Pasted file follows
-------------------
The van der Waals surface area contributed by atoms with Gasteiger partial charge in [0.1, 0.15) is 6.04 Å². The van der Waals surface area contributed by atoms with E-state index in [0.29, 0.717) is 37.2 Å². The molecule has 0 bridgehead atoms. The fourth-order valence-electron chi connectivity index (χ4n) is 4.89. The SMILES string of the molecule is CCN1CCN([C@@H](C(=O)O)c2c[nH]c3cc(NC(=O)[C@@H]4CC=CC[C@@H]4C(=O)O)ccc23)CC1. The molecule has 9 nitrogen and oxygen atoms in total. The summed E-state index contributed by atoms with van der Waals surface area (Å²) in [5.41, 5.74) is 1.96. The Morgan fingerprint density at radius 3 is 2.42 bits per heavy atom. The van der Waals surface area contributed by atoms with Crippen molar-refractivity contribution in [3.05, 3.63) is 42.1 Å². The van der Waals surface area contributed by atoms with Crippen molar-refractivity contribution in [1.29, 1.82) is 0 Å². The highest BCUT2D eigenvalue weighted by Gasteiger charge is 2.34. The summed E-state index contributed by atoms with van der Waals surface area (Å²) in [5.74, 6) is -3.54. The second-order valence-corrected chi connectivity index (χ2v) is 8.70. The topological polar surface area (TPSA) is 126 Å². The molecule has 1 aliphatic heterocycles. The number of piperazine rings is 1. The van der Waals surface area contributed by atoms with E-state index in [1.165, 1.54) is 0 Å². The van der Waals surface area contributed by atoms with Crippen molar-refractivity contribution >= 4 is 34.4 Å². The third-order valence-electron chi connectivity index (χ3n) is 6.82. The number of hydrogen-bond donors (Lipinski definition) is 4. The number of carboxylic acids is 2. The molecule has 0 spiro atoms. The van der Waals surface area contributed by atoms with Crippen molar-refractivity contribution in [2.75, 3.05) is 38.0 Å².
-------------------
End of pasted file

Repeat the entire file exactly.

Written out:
The van der Waals surface area contributed by atoms with Gasteiger partial charge in [0.1, 0.15) is 6.04 Å². The van der Waals surface area contributed by atoms with E-state index in [0.29, 0.717) is 37.2 Å². The molecule has 0 bridgehead atoms. The fourth-order valence-electron chi connectivity index (χ4n) is 4.89. The SMILES string of the molecule is CCN1CCN([C@@H](C(=O)O)c2c[nH]c3cc(NC(=O)[C@@H]4CC=CC[C@@H]4C(=O)O)ccc23)CC1. The molecule has 9 nitrogen and oxygen atoms in total. The summed E-state index contributed by atoms with van der Waals surface area (Å²) in [5.41, 5.74) is 1.96. The Morgan fingerprint density at radius 3 is 2.42 bits per heavy atom. The van der Waals surface area contributed by atoms with Crippen molar-refractivity contribution in [3.05, 3.63) is 42.1 Å². The van der Waals surface area contributed by atoms with Crippen molar-refractivity contribution in [1.29, 1.82) is 0 Å². The highest BCUT2D eigenvalue weighted by Gasteiger charge is 2.34. The summed E-state index contributed by atoms with van der Waals surface area (Å²) in [5.74, 6) is -3.54. The second-order valence-corrected chi connectivity index (χ2v) is 8.70. The topological polar surface area (TPSA) is 126 Å². The molecule has 1 aliphatic heterocycles. The number of piperazine rings is 1. The van der Waals surface area contributed by atoms with E-state index in [1.165, 1.54) is 0 Å². The van der Waals surface area contributed by atoms with Crippen molar-refractivity contribution >= 4 is 34.4 Å². The third-order valence-electron chi connectivity index (χ3n) is 6.82. The number of hydrogen-bond donors (Lipinski definition) is 4. The number of carboxylic acids is 2. The molecule has 0 spiro atoms. The van der Waals surface area contributed by atoms with Crippen molar-refractivity contribution in [2.75, 3.05) is 38.0 Å².